Some Reflections on our
Mark A. Stevens, Ph.D.
California State University,
President Division 51
For those members interested in D51 organizational
reflections please read on. Others not so interested, you may want to
skip to the next section.
On Connecting at the
APA Convention. The APA convention in San Francisco is just
around the corner. What makes the convention so special to me is the
opportunity to be physically present with folks from our division. I
cherish the opportunity to catch up with colleagues/friends I have known
for 25 years, but may only see once or twice a year. I also appreciate
the personal connections and a sense of our future with the newer
members who are making D51 their professional home. For folks who are
testing the waters of D51, the convention is a great opportunity to meet
informally with D51 colleagues you can connect with on a professional
and/or personal level. No matter how many publications, awards, years of
experience or titles D51 members have on their resume, I have found our
group to be warm, inviting and interested. I can’t wait to see old
friends, create more history with others and start a history with those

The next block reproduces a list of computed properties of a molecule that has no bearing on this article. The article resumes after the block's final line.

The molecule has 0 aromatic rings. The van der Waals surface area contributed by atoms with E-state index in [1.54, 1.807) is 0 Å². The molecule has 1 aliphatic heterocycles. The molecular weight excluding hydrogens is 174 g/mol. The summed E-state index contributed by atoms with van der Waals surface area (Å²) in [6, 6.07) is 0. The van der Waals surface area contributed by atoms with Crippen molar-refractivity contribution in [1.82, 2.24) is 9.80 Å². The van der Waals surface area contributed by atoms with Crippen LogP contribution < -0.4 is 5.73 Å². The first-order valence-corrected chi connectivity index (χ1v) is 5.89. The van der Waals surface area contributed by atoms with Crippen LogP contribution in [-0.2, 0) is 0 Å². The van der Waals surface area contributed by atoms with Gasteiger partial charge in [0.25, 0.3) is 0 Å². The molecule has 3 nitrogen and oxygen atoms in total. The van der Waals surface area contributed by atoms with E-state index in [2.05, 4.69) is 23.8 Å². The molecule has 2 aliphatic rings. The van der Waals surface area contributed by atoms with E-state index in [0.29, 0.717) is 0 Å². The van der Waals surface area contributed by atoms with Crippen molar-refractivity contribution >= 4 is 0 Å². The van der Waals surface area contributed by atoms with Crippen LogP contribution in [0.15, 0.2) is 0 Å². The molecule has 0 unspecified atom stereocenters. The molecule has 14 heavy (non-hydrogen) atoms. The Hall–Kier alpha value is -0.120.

I have never met. A gigantic thanks goes to Chen Oren our program chair
for the upcoming convention. I know how hard he has worked to
facilitate the programming decisions and arranging our keynotes, our
dinner and joint social with D35.
On our Division’s
Struggles and Prosperity. I experience, with frustration and
pride, our division as both struggling and prospering. As in most
systems that is a common dynamic. What I believe may be most
challenging is our struggle on how to struggle. Not certain we know how
to do that very well. An example of a struggle our division is facing is
the challenge to expand and re-define our division’s identity and
purpose. Connected with that struggle are the feelings of our members,
who are invested (with all good intentions) with differing perspective,
as to the appropriate amount of re-definition that would be “good” for
our division. Being called into question are what aspects of our
ideological history and foundation do we hold onto, what parts do we
de-emphasize and what do we want to add to the mix that may not be
present? What I have noticed most in our struggle (both from my own
phenomenology and behaviors of others) is the fact we have not shared
with one another the personal meaning and feelings associated with the
above questions. I invite and challenge us to do so. We are smart
enough, strong enough and I believe we care enough about one another and
the division to do so.
We are also prospering. The recent success of the
Psychotherapy with Men Conference is a pat on the back to our D51
members, who have for years been setting the stage (through
publications, workshops, and mass media) to create a demand for
professionals to learn more about the unique needs of men coming into
psychotherapy. The conference was an easy sell thanks to the foresight
and years of hard work of many of the men and women in our division. I
am so curious and excited to watch how the fruits of our labor will pay
off in the future. Our division was built with the spirit of desire to
make a difference and we already are doing so, in a
variety of ways.
On a Hard Working Dad